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[Q] Mounting userdata partition on PC

OP thirtythreeforty

25th June 2014, 12:57 AM   |  #1  
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Hello all,
Last night I ran the following command (with the phone in recovery and everything unmounted) to back up my Nexus 5's userdata partition to my computer:

Code:
adb pull /dev/block/platform/msm_sdcc.1/by-name/userdata
My phone is encrypted, so I use "cryptsetup --type=plain open" to obtain a plaintext version on /dev/mapper/my-nexus-backup. But I cannot mount the mapped device using "mount"! It complains that iit can't find the filesystem.

So, how would I mount such an image? Or, even better, what's the best way to dd it back to the userdata partition on the device?

And yes, next time I will just use a Nandroid, even if it means having to erase things to make room.
25th June 2014, 01:10 AM   |  #2  
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See if @rootSU or @bitdomo can help. They're gurus at this type of stuff

Sent from my Nexus 5 using XDA Free mobile app
25th June 2014, 07:47 AM   |  #3  
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Sorry, where are you mounting exactly? Are you trying to mount an image on a Linux box after the pull?

If not can you please share the full step of commands and what you expect to happen please?

Sent from my Nexus 5 using Tapatalk
25th June 2014, 08:09 AM   |  #4  
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Thumbs up
Quote:
Originally Posted by rootSU

Sorry, where are you mounting exactly? Are you trying to mount an image on a Linux box after the pull?

If not can you please share the full step of commands and what you expect to happen please?

Sent from my Nexus 5 using Tapatalk

Hey rootSU. I pulled the image from my phone, decrypted it, and tried to mount it:

Code:
$ adb pull /dev/block/platform/msm_sdcc.1/by-name/userdata
$ su
# losetup /dev/loop1 userdata
# cryptsetup open --type plain /dev/loop1 nexus
Enter passphrase: 
# mount /dev/mapper/nexus /mnt/tmp
mount: wrong fs type, bad option, bad superblock on /dev/mapper/nexus,
       missing codepage or helper program, or other error

       In some cases useful info is found in syslog - try
       dmesg | tail or so.
I'm not sure why that doesn't work. It's just ext4, right? I'd still find it instructive to figure out how to mount it; hopefully you can shed some light?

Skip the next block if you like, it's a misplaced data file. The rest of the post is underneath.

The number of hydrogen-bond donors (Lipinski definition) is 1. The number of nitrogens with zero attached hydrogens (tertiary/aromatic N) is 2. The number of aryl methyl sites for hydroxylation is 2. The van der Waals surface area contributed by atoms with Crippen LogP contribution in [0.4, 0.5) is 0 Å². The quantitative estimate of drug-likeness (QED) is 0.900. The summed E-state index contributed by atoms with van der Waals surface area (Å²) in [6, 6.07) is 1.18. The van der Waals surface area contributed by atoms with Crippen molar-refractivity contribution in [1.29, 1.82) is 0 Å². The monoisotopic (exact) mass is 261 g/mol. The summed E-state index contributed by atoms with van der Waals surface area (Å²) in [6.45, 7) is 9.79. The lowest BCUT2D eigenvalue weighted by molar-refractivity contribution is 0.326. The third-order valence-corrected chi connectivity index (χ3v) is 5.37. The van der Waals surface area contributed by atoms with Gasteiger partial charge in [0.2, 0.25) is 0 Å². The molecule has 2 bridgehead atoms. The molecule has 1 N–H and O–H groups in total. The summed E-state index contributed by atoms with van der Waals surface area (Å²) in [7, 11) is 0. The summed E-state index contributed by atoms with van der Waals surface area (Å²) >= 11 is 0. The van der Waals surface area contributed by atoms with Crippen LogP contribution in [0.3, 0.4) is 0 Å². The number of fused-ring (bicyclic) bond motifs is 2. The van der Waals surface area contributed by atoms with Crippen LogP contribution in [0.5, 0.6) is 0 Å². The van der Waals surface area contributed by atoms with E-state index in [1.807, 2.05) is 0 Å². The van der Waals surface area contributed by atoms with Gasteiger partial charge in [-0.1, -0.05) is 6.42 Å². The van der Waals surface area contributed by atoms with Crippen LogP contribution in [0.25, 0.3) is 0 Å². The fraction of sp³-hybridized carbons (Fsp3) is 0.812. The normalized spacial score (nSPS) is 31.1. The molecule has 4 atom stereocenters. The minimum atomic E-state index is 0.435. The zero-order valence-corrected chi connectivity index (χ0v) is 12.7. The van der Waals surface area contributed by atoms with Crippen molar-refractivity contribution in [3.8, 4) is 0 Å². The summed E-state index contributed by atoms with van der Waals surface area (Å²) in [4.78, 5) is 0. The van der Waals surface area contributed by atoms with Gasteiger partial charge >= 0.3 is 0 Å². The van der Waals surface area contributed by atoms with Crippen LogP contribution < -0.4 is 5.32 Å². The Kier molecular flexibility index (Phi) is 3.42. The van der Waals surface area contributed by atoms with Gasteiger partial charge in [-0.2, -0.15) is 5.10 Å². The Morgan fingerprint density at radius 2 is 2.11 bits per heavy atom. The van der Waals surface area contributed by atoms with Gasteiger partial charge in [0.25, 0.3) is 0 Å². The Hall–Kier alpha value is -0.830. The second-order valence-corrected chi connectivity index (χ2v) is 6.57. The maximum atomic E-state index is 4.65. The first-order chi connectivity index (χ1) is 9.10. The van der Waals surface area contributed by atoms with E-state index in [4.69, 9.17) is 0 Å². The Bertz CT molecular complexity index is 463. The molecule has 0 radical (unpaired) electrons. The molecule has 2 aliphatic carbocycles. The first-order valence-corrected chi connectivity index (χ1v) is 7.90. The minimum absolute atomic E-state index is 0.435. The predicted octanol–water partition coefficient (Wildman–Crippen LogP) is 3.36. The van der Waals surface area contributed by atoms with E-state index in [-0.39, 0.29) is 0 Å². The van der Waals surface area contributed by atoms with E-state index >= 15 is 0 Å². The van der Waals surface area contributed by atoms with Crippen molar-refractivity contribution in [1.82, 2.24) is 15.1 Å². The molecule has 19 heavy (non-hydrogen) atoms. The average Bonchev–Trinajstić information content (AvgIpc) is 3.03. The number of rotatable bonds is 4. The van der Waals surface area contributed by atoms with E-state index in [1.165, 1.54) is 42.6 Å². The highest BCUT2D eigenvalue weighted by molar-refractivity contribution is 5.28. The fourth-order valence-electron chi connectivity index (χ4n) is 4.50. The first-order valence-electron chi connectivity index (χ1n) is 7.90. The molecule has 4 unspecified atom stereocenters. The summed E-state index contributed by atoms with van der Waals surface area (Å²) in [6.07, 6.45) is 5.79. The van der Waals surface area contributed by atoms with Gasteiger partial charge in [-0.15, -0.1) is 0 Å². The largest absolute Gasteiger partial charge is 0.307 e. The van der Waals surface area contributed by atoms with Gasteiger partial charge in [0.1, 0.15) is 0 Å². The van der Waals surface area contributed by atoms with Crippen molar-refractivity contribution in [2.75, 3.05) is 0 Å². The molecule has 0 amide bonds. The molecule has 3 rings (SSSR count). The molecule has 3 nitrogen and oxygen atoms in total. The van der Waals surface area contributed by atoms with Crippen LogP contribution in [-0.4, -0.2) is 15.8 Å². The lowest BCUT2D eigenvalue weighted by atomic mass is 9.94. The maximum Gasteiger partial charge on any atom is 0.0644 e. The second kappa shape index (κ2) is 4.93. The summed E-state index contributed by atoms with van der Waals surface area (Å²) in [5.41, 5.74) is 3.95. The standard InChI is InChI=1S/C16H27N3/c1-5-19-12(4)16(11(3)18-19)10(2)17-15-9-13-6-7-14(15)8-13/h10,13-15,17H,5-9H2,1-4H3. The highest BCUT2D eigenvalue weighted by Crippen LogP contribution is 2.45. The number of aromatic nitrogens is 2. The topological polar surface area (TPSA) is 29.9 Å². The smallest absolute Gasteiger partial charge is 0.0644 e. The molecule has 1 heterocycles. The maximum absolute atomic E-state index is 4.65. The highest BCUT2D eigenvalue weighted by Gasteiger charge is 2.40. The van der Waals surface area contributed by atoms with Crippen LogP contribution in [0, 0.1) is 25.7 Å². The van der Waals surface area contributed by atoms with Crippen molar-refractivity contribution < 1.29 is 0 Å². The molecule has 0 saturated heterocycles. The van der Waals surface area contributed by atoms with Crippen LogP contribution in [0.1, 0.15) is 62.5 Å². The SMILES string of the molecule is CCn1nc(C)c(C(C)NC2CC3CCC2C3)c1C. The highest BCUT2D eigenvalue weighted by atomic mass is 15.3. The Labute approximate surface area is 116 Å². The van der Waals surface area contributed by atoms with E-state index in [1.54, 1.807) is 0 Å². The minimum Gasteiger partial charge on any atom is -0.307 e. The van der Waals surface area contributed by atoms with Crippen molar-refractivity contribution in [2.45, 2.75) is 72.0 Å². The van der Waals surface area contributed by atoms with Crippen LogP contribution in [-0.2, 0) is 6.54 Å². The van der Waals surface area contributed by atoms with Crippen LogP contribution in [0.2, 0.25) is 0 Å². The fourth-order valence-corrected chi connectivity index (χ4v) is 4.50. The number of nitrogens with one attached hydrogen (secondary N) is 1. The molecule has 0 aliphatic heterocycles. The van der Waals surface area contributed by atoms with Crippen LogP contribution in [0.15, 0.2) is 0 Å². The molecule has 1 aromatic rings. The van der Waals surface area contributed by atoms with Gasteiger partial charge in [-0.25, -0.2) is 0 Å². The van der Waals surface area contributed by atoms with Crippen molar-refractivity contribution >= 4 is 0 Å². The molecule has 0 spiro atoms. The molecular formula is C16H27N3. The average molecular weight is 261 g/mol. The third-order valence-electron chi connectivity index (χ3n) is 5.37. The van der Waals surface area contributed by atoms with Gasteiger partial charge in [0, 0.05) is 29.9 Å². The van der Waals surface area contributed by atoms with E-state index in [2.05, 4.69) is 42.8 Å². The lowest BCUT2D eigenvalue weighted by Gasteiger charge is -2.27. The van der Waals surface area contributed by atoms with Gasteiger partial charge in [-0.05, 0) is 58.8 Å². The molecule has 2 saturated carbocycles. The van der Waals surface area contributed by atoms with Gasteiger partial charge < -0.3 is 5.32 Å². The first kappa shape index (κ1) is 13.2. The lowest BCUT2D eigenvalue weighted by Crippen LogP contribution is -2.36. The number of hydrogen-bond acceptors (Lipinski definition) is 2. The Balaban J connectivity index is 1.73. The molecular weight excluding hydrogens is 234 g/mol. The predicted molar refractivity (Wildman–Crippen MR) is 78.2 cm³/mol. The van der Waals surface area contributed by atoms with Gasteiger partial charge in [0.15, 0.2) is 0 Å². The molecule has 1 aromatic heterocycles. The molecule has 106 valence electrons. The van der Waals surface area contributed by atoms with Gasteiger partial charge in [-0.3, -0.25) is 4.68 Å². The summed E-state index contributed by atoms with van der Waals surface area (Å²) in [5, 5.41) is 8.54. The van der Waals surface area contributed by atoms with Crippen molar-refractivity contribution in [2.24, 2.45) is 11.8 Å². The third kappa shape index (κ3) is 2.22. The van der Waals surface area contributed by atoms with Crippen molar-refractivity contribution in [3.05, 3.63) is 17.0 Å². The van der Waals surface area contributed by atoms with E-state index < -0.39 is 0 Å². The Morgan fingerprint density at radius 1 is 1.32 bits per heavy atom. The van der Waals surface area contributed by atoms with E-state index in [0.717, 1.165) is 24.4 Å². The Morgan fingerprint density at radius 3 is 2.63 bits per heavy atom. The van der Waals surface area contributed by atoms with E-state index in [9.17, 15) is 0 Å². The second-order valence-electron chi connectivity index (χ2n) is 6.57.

As far as getting the image back on the device's partition, I was a bit stuck, because there's obviously no room on the device to copy it to. I finally figured out a method involving netcat. Essentially I forwarded a local TCP port to my device (in recovery) using adb, then used netcat to feed dd the image.

Code:
$ adb forward tcp:4444 tcp:4444
$ adb shell
# nc -l -p 4444 -e dd of=/dev/block/platform/msm_sdcc.1/by-name/userdata
This will hang as it waits for an inbound connection. From a second shell:

Code:
$ dd if=userdata | nc localhost 4444
My 28GiB image took around 6 hours (!) to complete. Nandroid is probably the way to go.
25th June 2014, 08:15 AM   |  #5  
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Nandroid won't backup sdcard but you can use foldersync to back that up.

Yes it is just ext4

I've never done anything like this before with an encrypted device but my assumption was if you adb pull a file, it would decrypt it on the fly.. Does it not?? If it does, I'd just dd it to an img.

Sent from my Nexus 5 using Tapatalk
25th June 2014, 08:27 AM   |  #6  
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Quote:
Originally Posted by rootSU

Nandroid won't backup sdcard but you can use foldersync to back that up.

Yes it is just ext4

I've never done anything like this before with an encrypted device but my assumption was if you adb pull a file, it would decrypt it on the fly.. Does it not?? If it does, I'd just dd it to an img.

Sent from my Nexus 5 using Tapatalk

Nope, in this case, userdata is the encrypted *device*; in any case TWRP knows nothing about the encryption. The pull was identical to using dd to copy the file. Of course, if you wanted to decrypt your device without wiping data, you could probably have TWRP decrypt the data partition, then dd or pull the resulting /dev/block/dm-0 file (which is equivalent to my /dev/mapper/nexus file I created). Haven't tried it though; ain't nobody got time for that.

I wonder why it wouldn't mount. Oh well. I'm just happy that my device is the way it was yesterday.
25th June 2014, 08:31 AM   |  #7  
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I'd love to have a play with this but I just don't have the time to start encrypting and decrypting stuff

Out of interest what about adb whilst in android?

Sent from my Nexus 5 using Tapatalk
25th June 2014, 08:57 AM   |  #8  
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Quote:
Originally Posted by rootSU

I'd love to have a play with this but I just don't have the time to start encrypting and decrypting stuff

Out of interest what about adb whilst in android?

Sent from my Nexus 5 using Tapatalk

You would have the exact same results, as the /dev/* files are the physical disks represented as a file. The crypto drivers read/write this block device file to present a decrypted /dev/block/dm-0 device. Then the kernel mounts dm-0 as an ext4 filesystem on /data. All the files I mentioned are pullable with adb, assuming you have sufficient privileges. You don't need fancy tools to read/write them, which is why the netcat hack worked. Thus is the power of Unix!

You can screw around with it if you want in regular desktop Linux with a "device" you make from a bunch of 0s. Do:

Code:
# dd if=/dev/zero of=disk.image count=100000
# losetup /dev/loop0 disk.image
Now you can do "mkfs.ext4 /dev/loop0" and "mount ..." or whatever, and the data will be written to the "device" disk.image.

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